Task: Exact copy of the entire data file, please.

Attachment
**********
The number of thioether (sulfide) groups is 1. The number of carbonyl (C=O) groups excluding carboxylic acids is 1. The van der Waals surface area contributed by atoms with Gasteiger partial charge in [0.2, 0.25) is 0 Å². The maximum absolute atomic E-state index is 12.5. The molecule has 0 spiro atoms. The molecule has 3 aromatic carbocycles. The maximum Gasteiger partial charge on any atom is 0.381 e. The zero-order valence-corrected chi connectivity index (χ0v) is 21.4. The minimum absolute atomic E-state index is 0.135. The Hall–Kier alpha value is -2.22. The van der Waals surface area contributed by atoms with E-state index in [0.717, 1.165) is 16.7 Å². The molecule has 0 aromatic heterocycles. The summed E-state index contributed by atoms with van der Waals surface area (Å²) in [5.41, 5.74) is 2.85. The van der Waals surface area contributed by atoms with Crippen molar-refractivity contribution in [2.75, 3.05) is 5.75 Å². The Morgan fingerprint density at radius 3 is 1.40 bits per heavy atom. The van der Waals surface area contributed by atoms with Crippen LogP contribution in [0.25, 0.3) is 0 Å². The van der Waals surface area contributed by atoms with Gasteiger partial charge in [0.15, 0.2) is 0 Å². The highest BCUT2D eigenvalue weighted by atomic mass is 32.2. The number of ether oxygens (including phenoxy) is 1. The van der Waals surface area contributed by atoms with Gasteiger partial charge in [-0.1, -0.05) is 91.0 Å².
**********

The number of thioether (sulfide) groups is 1. The number of carbonyl (C=O) groups excluding carboxylic acids is 1. The van der Waals surface area contributed by atoms with Gasteiger partial charge in [0.2, 0.25) is 0 Å². The maximum absolute atomic E-state index is 12.5. The molecule has 0 spiro atoms. The molecule has 3 aromatic carbocycles. The maximum Gasteiger partial charge on any atom is 0.381 e. The zero-order valence-corrected chi connectivity index (χ0v) is 21.4. The minimum absolute atomic E-state index is 0.135. The Hall–Kier alpha value is -2.22. The van der Waals surface area contributed by atoms with E-state index in [0.717, 1.165) is 16.7 Å². The molecule has 0 aromatic heterocycles. The summed E-state index contributed by atoms with van der Waals surface area (Å²) in [5.41, 5.74) is 2.85. The van der Waals surface area contributed by atoms with Crippen molar-refractivity contribution in [2.75, 3.05) is 5.75 Å². The Morgan fingerprint density at radius 3 is 1.40 bits per heavy atom. The van der Waals surface area contributed by atoms with Crippen LogP contribution in [0.25, 0.3) is 0 Å². The van der Waals surface area contributed by atoms with Gasteiger partial charge in [0.15, 0.2) is 0 Å². The highest BCUT2D eigenvalue weighted by atomic mass is 32.2. The number of ether oxygens (including phenoxy) is 1. The van der Waals surface area contributed by atoms with Gasteiger partial charge in [-0.1, -0.05) is 91.0 Å².